And Patrick viciously remembers why it’s not enough, not even close.
“Right,” he says, flashing Dayna a weak smile.
Her own face falls when she looks at him, but she schools it quickly, offering to buy them drinks for their dancing.
As they approach the bar Patrick figures now is a good a time as any to make introductions with Seabs.
“Hey Seabsie, my man,” he says clapping him on the back.
Seabs turns at the touch, his face impassive and his five ‘o clock shadow already impressively close to full on beard status. He gives them a nod in greeting and lifts his bottle.
“Hiya boys. What’s up?”
Patrick steps back a bit to let Dayna come forward, making room for her between him and Jonny by the bar which is already crowded with people. “I’ve got someone here I think you should meet?”
“Oh yeah?” he asks, eyebrows rising.
“Her name’s Dayna,” Patrick begins. “She’s our neighbor and she just bought us drinks so she’s my new best friend. Sorry, Jonny.”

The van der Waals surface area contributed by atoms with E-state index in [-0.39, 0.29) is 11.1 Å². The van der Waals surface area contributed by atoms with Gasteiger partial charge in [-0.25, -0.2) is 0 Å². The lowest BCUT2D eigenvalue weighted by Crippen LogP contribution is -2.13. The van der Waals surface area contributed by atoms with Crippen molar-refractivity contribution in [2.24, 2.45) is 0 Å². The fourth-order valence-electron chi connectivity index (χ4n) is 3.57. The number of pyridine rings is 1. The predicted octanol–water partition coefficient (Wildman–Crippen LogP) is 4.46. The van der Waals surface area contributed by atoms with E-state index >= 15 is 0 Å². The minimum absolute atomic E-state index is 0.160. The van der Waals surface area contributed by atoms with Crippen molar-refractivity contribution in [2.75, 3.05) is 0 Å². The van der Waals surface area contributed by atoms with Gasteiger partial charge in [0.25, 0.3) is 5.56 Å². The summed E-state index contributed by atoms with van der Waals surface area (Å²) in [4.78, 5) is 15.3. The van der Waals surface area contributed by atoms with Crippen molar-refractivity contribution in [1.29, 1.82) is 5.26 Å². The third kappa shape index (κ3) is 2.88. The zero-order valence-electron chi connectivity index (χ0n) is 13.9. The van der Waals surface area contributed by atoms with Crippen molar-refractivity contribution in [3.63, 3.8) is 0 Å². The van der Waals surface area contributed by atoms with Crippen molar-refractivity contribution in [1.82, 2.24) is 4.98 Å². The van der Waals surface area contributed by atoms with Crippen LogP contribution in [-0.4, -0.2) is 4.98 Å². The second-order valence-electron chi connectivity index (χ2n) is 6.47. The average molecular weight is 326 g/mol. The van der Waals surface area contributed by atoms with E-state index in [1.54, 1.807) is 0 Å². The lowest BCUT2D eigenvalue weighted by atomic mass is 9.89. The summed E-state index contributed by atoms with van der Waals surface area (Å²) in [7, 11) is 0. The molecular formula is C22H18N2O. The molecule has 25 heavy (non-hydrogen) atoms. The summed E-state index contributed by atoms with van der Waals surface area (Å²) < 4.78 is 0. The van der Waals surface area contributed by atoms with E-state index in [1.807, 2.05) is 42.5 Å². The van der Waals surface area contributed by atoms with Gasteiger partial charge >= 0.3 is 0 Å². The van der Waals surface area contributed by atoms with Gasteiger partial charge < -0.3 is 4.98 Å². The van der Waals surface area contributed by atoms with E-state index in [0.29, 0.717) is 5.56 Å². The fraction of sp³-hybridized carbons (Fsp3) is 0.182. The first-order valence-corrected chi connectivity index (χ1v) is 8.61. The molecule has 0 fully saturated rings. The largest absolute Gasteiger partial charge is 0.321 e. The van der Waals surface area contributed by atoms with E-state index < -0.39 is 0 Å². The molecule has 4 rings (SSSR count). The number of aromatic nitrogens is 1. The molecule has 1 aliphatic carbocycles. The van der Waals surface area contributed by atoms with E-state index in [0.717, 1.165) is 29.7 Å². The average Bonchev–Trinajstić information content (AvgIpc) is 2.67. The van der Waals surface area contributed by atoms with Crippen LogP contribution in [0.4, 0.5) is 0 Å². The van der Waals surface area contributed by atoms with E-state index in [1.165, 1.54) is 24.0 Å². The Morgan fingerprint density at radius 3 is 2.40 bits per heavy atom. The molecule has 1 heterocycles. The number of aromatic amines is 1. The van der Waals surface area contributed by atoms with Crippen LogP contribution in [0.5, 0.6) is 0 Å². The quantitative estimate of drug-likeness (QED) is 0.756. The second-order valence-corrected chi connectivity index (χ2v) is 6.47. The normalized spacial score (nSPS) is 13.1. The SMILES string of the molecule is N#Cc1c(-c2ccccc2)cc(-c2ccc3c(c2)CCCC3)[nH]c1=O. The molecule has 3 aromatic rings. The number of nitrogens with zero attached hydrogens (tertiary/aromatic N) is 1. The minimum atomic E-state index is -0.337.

“Earlier you said you’d never love anyone more than me for buying you tacos,” Jonny says.
“My love is cheap. You can buy it back for a basket of hot wings.”
“Fifteen bucks for wings. You aren’t that cheap.”
“I know,” Patrick whispers to Dayna. She smiles.
“Are these idiots bothering you?” Seabs asks, taking her in now, turning his seat toward them. “I can make them leave.”
Dayna shakes her head as she smiles wider, her long hair falling like a veil across her face. She tucks a few strands back behind her ear again. It’s not hard to tell she’s nervous. Patrick doesn’t need his magic for that. “I’m good, but thank you. I’m Dayna by the way.”
“Brent. Nice to meet ya. This buffoon over here that won’t shut up is Duncan.”
Duncs is still talking to Stacey who is only half listening to him as she fills someone’s drink order. He either doesn’t hear them or doesn’t care, and he doesn’t acknowledge any of them. Ahh, classic Duncs.
Dayna squints in his direction for a second, surveying. “I think we took British Lit together last year. But I don’t think he’s in my department.”
“He’s still undeclared,” Seabs says.
Dayna blinks, shocked. “As a senior?”
“Duncs is on a different...trajectory than the rest of us.”
As if hearing his own name has finally piqued his interest in the conversation, Duncs turns to Seabs and says, “Yeah, because I’m not boring like the rest of you boners. Hey, Stace, make Seabs tell you about the time we stole my uncle’s mini van and drove from Thunder Bay to Niagara and got chased by a Mountie.”
Brent turns away from Dayna. “It wasn’t a police car. It was a park trooper I’m pretty sure. But we did it in less than 12 hours on one tank of gas.”